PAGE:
If you happen to be in the market for a home in Grand Junction, Colorado, an unlikely person might sway your decision on a real estate agent: Ice-T, the rapper and star of television shows like Law & Order: SVU and Ice Loves Coco. “Get at Christie DeHerrera, okay?” he says in a front-facing camera video. “She’s the best in the business, she loves her work, she gets the job done. And plus, she’s a fan of Ice-T.”
Why is Ice-T suddenly a spokesperson for Christie DeHerrera, Colorado real estate agent? It’s the result of a new feature from Cameo, the app where people pay celebrities and influencers to record personalized messages for them, but this time for businesses. Promotional Cameos, which soft-launched in the second week of July, offer average companies the chance to hire, say, a Barbara Corcoran or a Lance Bass to vouch for their homemade soda or IT software, minus the legal hurdles and enormous price tags of traditional celebrity endorsements.
This is how we get videos of 2000s pop icon Christina Milian offering a promo code to streetwear site Drillionaire Dreams, which has 57 followers and Facebook and a website that comes with a security warning. For a generation accustomed to seeing A-listers post Instagram sponsored content for little-known brands, it was only a matter of time before a platform came along that removed the possibility of getting swallowed in a star’s Instagram direct messages tab while considerably lowering the price.
Cameo, which launched in 2017, is among the few companies for which the coronavirus has been a boon; Leopold says the app has seen a big rise in interest, and 500,000 of its 1.2 million videos have come from just the past four months.
The reasons are fairly predictable: Celebrities are in fact just like us, in that they were also under quarantine for most of the spring (albeit in far nicer houses), furloughed from film sets, concert tours, and red carpet events and suddenly finding themselves with a lot more free time. On the flip side, during quarantine nearly everyone was in at least some kind of long-distance relationship with friends and loved ones, and a shoutout from a favorite reality star or athlete could go a long way.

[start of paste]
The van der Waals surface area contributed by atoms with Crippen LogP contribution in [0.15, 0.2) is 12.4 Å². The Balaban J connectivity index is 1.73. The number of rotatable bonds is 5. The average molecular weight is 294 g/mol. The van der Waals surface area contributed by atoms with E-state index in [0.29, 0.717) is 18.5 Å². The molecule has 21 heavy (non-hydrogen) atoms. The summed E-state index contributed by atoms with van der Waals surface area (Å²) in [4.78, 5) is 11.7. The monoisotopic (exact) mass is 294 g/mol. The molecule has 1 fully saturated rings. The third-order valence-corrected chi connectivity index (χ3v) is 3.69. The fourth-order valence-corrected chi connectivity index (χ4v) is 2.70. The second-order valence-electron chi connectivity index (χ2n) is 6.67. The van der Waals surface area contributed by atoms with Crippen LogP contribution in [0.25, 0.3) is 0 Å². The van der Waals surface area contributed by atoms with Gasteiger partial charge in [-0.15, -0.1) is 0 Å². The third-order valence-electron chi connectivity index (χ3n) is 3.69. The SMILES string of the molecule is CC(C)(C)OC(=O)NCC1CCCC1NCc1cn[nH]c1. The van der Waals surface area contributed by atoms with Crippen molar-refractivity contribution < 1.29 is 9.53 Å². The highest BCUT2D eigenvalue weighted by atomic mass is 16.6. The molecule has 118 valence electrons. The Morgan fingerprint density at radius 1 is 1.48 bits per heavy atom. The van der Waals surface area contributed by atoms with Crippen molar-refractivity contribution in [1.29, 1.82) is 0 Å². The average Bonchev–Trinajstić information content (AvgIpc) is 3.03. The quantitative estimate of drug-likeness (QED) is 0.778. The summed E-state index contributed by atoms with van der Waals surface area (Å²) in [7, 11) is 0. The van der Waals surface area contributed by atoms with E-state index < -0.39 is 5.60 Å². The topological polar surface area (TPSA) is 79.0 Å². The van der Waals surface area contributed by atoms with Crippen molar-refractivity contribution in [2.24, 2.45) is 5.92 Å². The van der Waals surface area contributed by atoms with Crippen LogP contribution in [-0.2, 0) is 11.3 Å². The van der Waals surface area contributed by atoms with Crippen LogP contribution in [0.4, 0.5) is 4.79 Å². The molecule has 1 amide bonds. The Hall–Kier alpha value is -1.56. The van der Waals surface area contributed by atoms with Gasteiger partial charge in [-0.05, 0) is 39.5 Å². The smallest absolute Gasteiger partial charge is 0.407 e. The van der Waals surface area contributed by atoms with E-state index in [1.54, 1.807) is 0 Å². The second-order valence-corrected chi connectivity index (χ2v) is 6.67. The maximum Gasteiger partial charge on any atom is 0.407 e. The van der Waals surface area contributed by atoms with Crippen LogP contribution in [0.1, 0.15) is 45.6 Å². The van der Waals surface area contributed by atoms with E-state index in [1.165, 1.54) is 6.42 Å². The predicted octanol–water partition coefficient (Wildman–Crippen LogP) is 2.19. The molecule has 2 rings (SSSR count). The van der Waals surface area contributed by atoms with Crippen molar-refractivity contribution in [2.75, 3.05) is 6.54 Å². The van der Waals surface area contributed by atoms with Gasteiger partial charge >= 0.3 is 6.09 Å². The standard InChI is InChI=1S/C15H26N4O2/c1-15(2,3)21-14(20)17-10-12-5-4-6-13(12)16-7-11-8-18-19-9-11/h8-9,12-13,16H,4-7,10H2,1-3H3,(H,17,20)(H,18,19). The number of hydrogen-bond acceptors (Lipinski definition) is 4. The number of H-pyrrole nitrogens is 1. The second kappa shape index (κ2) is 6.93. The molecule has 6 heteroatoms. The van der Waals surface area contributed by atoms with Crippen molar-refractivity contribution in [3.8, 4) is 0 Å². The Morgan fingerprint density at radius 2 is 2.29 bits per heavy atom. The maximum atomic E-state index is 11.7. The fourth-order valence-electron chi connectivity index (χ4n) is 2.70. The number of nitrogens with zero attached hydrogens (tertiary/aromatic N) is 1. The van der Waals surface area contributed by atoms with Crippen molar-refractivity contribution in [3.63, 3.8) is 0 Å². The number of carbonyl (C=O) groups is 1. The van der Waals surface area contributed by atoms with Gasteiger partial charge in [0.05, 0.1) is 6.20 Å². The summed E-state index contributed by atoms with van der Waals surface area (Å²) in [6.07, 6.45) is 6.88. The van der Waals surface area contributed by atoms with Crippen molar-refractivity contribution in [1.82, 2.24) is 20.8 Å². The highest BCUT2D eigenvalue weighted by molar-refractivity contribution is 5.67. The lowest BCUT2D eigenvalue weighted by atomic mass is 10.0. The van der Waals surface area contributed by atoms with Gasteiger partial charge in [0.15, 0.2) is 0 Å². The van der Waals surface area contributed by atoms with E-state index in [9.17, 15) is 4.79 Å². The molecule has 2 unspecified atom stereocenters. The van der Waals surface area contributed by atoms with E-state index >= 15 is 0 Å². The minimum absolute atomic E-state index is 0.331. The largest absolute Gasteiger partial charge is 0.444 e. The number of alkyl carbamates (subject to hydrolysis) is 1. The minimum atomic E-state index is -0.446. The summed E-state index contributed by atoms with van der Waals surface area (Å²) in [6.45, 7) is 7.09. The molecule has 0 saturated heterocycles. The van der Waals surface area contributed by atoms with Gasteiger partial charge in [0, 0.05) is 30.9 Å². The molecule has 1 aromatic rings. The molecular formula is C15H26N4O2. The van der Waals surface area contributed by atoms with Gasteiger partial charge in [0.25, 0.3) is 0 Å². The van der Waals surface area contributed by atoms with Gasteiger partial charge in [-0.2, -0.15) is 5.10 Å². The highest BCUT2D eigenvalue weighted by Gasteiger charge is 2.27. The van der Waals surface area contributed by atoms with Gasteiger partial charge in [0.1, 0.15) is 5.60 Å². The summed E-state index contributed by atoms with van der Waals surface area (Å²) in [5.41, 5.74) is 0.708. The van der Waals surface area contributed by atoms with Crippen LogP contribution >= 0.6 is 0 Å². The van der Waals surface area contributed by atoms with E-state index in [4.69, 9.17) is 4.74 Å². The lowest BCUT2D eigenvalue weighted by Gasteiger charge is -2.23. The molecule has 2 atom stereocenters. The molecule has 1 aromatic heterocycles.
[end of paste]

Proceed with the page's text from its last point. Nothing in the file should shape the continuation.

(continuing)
Still, there is something viscerally weird about scrolling through a website and seeing a dollar sign attributed to a celebrity. “You know local night clubs? If one in Colorado all of a sudden has Akon performing there, you’re like, ‘What happened?’” jokes Joe Gagliese, co-founder and CEO of influencer talent management company Viral Nation.
Our ideas about what counts as “desperate” for celebrities to do or shill have drastically evolved over the past 30 years; what seemed like “selling out” in the ’90s is now often praised as hustling. (As Real Housewife of Beverly Hills favorite Lisa Rinna, once an official spokesperson for adult diapers, says, “I’ll do anything to make a buck.”) The A-list will always be mostly untouchable: “You don’t see a lot of the huge celebrities on there because they’re not going to take a half-hour of their time for a thousand bucks when they make $500 million a year,” Gagliese explains.
But Cameo has succeeded because it culls from the ever-growing caste of microcelebrities and nano-influencers like 90 Day Fiancé villain Larissa Dos Santos or TikToker Lauren Godwin, or, what a Medium profile of Cameo described as “the D-list.” Here, shamelessness is heralded as a virtue rather than a fault; that Cameo is seen as “the gig economy for niche celebs” is not exactly an issue.
The influencer economy at large has remained mostly stable throughout the pandemic, too. “Through this climate of unexpected events like Covid, like Black Lives Matter, I think it shows you the power of authentic digital content is relevant to consumers,” says Qianna Smith Bruneteau of the American Influencer Council, the new (and first) trade organization for digital creators.
Today, endless sponsored posts on famous people’s Instagrams have blurred the line between influencer and celebrity, and as more influencers rise in status, more celebrities start looking like professional endorsers. It’s why distinguished (literally) actors like Sir Anthony Hopkins and Dame Judi Dench are joining TikTok and Will Smith and Naomi Campbell are becoming vloggers; social media flattens our ability to separate celebrities into tiers.
The top talent on Cameo — your Mandy Moores, your Sarah Jessica Parkers — often view Cameo as a way to give back to fans. Scrolling through, many famous faces tout the causes they’re participating for. According to Leopold, however, only about 1 percent of Cameo talent donate their fees to charity.
The pandemic has only made the distinctions between celebrity and influencers muddier. There are now more famous people than ever before in history, and a current conversation in these spaces is: What are they all for?